THE ANGUISH OF A DREAMER: ABRAHAM (2014) AND THE CINEMA OF JANS RAUTENBACH
Introduction: Rautenbach's cinema
A few pioneers in the Afrikaans film industry of the sixties produced a number of films that could be labelled "involved films". The theme of these films was an examination of the cracks in apartheid ideology. They included Emil Nofal-Jans Rautenbach's films like Die Kandidaat (The Candidate, 1968) and Katrina (1968).
Several film historians regard Jans Rautenbach as the pioneer of modern, bold and South African filmmaking in the 1960s and 1970s. Together with producer Emil Nofal he made ground-breaking films during a time when South African cinema hardly reflected the socio-political realities of the country.
Born in 1936 in Boksburg, Jansen Delarosa Rautenbach grew up in a very poor household. His father worked in the mines. He started his school years at a primary school in Boksburg. Early influences in his life were literature, not cinema. After studying theology at the University of Stellenbosch for three years, Rautenbach decided that it was not his calling, and he moved to Bloemfontein. While working as a clerk in a government department he studied criminology at the University of the Orange Free State. In January 1960 he accepted a position as criminologist in the Central Jail in Pretoria. But on 12 February 1963, he gave 24-hour notice to leave and work in the film industry.
He started his film career as a production manager for Jamie Uys Films but joined Emil Nofal later in 1963 to start a new company, Emil Nofal Films. Nofal's King Hendrik (1965) is a satire about relationships between Afrikaans and English-speaking white South Africans and thus followed in the comedic tradition of Jamie Uys's Hans en die Rooinek (1961) and Lord Oom Piet (1962). The film included actors and crew members who later worked on the set of Rautenbach-directed features: actors Marié du Toit and Joe Stewardson, cinematographer Vincent Cox and editor Peter Henkel. The film was made during the time of very strict moral and political censorship in South Africa (Tomaselli 1989). The result was self-censorship by scriptwriters and directors, and two decades of film escapism. Comedies, musicals, adventure stories and tales about wildlife and nature dominated local film production during the 1960s (Botha & Van Aswegen 1992; Botha 2012).
Nofal was one of the few English-language filmmakers of the 1960s who made Afrikaans language films. Born in 1926 in Johannesburg to ethnic Lebanese parents, Nofal started his career at the young age of 15 years at the Killarney Film Studios. He worked there for 13 years, first as assistant editor, then as cinematographer and finally as director of features such as Song of Africa (1951), a musical to present black talent including the African Inkspots.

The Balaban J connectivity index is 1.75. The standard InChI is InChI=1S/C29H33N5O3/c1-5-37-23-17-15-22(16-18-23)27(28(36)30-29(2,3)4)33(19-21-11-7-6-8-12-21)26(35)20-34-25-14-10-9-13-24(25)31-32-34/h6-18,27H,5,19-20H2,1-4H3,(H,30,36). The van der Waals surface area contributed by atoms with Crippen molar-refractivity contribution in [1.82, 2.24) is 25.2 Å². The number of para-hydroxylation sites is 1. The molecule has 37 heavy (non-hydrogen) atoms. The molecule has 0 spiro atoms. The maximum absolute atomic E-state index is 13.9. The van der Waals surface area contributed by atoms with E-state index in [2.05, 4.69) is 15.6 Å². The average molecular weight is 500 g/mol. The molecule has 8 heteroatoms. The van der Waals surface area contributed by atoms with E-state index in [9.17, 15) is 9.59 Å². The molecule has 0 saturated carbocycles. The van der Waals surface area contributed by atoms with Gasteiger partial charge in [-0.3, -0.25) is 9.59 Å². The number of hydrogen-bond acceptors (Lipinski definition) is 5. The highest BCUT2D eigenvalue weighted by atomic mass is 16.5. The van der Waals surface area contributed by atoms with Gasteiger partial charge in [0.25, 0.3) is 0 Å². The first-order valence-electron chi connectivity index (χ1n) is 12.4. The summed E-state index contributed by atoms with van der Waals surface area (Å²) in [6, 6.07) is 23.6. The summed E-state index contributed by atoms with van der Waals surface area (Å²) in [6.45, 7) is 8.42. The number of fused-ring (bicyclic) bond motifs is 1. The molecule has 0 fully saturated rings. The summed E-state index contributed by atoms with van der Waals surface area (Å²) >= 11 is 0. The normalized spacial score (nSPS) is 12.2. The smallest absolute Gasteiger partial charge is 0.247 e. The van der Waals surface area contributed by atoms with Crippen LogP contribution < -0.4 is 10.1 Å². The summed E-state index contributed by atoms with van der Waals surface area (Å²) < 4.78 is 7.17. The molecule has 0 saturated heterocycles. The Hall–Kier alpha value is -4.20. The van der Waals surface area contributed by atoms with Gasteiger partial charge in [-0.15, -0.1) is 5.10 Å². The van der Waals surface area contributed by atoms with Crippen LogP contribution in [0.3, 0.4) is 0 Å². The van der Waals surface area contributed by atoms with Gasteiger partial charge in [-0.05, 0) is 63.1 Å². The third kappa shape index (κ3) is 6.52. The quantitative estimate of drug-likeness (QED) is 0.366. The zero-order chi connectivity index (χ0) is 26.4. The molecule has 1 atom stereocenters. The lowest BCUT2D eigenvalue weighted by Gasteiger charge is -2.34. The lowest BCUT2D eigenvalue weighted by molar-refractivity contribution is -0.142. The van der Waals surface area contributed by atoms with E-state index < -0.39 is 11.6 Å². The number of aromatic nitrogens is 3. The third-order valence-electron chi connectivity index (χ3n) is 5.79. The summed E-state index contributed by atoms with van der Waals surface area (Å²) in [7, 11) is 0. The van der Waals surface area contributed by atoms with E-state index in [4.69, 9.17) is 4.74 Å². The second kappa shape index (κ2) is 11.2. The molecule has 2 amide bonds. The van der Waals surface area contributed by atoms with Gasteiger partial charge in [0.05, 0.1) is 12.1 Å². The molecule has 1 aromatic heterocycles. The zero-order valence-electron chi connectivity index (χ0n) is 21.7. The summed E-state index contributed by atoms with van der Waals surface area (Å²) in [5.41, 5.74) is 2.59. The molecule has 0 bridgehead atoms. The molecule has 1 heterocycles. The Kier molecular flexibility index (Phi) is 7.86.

Owing to the fact that the subsidy scheme provided no developmental money, filmmakers had to look for funding elsewhere. Joop Rijfkogel from Irene Film Laboratories became a major funder of Rautenbach's films. Nofal and Rautenbach combined their unique talents on Wild Season (1967), an acclaimed drama about the conflict between a father and his son, set against the backdrop of a fishing community along the west coast of South Africa. It was based on the song "It Was a Very Good Year", which Nofal loved. The film depicts one season in the lives of a fishing community by focusing on personal conflicts, love and an early death.
Dirk Maritz (an impressive performance by Gert Van den Bergh) has been a lonely and embittered man after the mysterious death of his older son at sea. He is a top fisherman and a symbol of perseverance of Afrikaners against the violence of nature as well as their own personal problems. Maritz does not accept his younger son, the sensitive Michael (Antony Thomas). This leads to the dramatic conflict in the film, which in many ways examines Afrikaner patriarchy. Another strong theme is the short, single season of young love between Jess (Janis Reinhardt) and Michael. The approach to the subject matter is lyrical, an important characteristic of all Rautenbach's films.
Wild Season featured many members of later Rautenbach films: Joe Stewardson, Marié du Toit, Vincent Cox, Peter Henkel and composer Roy Martin. Rautenbach built a professional relationship with a group of actors and crew members who shared his artistic vision and enabled him in using the film medium for personal expression as an auteur. Rautenbach developed a central theme around the identity of the Afrikaner(1) in all his subsequent films, from Die Kandidaat to Broer Matie (1984). His films differ from the previous Afrikaans cinema in the sense that Rautenbach regarded film as an art form and thus a means for personal expression.
The next three projects Rautenbach directed became milestones in South African cinema. In his directorial debut, Rautenbach examines various aspects of the urban (white) Afrikaner through the events surrounding the election of a new director for the Adriaan Delport Foundation in the acclaimed melodrama Die Kandidaat (1968). As the backgrounds of the potential candidates have been thoroughly checked the appointment should be a mere formality.
Instead the meeting degenerates into a bitter dispute over which one of the council members satisfy the requirements of genuine Afrikanerdom. Die Kandidaat explores the Afrikaner psyche critically and exposes the hypocrisy of those designated as "super" Afrikaners. Drawing heavily on his own background in psychology, Rautenbach presents the viewer with various Afrikaner types and in the process dissects the psyche of white Afrikanerdom. Funding came from four Dutch-speaking individuals: Joop Rijfkogel, Boogertman, Ruijter and Klaver. The latter three funders were part of the building industry. Rautenbach received R150,000 for the production and wrote the screenplay before the start of production. He also conducted intense auditions for actors. He asked Gert Van den Berg to play a lead role.